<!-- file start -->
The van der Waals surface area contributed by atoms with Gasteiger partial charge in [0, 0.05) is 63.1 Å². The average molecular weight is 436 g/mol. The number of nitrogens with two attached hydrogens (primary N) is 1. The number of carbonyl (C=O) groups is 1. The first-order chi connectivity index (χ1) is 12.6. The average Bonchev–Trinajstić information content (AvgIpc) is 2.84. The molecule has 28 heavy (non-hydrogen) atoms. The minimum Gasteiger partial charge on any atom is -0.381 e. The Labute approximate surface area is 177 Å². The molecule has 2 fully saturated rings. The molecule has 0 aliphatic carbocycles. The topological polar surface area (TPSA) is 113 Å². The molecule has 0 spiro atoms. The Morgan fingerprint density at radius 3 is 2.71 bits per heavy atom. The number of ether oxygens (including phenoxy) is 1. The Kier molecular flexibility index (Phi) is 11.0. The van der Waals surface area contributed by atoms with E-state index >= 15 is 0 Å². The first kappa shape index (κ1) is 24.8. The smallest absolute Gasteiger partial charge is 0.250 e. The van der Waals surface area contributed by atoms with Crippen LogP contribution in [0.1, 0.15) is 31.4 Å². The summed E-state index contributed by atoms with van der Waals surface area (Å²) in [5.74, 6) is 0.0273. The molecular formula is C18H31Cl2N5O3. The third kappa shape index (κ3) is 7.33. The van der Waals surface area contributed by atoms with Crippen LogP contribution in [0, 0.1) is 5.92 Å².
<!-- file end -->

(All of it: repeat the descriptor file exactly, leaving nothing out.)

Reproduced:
The van der Waals surface area contributed by atoms with Gasteiger partial charge in [0, 0.05) is 63.1 Å². The average molecular weight is 436 g/mol. The number of nitrogens with two attached hydrogens (primary N) is 1. The number of carbonyl (C=O) groups is 1. The first-order chi connectivity index (χ1) is 12.6. The average Bonchev–Trinajstić information content (AvgIpc) is 2.84. The molecule has 28 heavy (non-hydrogen) atoms. The minimum Gasteiger partial charge on any atom is -0.381 e. The Labute approximate surface area is 177 Å². The molecule has 2 fully saturated rings. The molecule has 0 aliphatic carbocycles. The topological polar surface area (TPSA) is 113 Å². The molecule has 0 spiro atoms. The Morgan fingerprint density at radius 3 is 2.71 bits per heavy atom. The number of ether oxygens (including phenoxy) is 1. The Kier molecular flexibility index (Phi) is 11.0. The van der Waals surface area contributed by atoms with E-state index >= 15 is 0 Å². The first kappa shape index (κ1) is 24.8. The smallest absolute Gasteiger partial charge is 0.250 e. The van der Waals surface area contributed by atoms with Crippen LogP contribution in [0.1, 0.15) is 31.4 Å². The summed E-state index contributed by atoms with van der Waals surface area (Å²) in [5.74, 6) is 0.0273. The molecular formula is C18H31Cl2N5O3. The third kappa shape index (κ3) is 7.33. The van der Waals surface area contributed by atoms with Crippen LogP contribution in [0, 0.1) is 5.92 Å².